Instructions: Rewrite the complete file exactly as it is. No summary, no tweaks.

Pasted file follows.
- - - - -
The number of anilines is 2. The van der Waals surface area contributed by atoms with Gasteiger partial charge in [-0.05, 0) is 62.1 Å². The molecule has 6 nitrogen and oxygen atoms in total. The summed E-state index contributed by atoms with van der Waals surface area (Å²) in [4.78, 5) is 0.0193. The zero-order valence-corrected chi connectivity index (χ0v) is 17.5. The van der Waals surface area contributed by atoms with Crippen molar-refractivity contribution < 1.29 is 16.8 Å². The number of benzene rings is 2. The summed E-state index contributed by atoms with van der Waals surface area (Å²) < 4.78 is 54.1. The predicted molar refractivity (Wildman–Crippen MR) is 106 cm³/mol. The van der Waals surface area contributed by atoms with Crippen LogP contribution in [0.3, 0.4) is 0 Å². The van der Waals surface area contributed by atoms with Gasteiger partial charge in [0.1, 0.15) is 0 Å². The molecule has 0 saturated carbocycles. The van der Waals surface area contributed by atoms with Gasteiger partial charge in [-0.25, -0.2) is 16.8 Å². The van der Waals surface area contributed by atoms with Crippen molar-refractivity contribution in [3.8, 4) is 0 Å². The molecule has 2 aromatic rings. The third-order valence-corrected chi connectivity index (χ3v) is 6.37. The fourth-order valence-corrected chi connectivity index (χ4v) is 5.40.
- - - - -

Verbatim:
The number of anilines is 2. The van der Waals surface area contributed by atoms with Gasteiger partial charge in [-0.05, 0) is 62.1 Å². The molecule has 6 nitrogen and oxygen atoms in total. The summed E-state index contributed by atoms with van der Waals surface area (Å²) in [4.78, 5) is 0.0193. The zero-order valence-corrected chi connectivity index (χ0v) is 17.5. The van der Waals surface area contributed by atoms with Crippen molar-refractivity contribution < 1.29 is 16.8 Å². The number of benzene rings is 2. The summed E-state index contributed by atoms with van der Waals surface area (Å²) < 4.78 is 54.1. The predicted molar refractivity (Wildman–Crippen MR) is 106 cm³/mol. The van der Waals surface area contributed by atoms with Crippen LogP contribution in [0.3, 0.4) is 0 Å². The van der Waals surface area contributed by atoms with Gasteiger partial charge in [0.1, 0.15) is 0 Å². The molecule has 0 saturated carbocycles. The van der Waals surface area contributed by atoms with Gasteiger partial charge in [-0.25, -0.2) is 16.8 Å². The van der Waals surface area contributed by atoms with Crippen molar-refractivity contribution in [3.8, 4) is 0 Å². The molecule has 2 aromatic rings. The third-order valence-corrected chi connectivity index (χ3v) is 6.37. The fourth-order valence-corrected chi connectivity index (χ4v) is 5.40.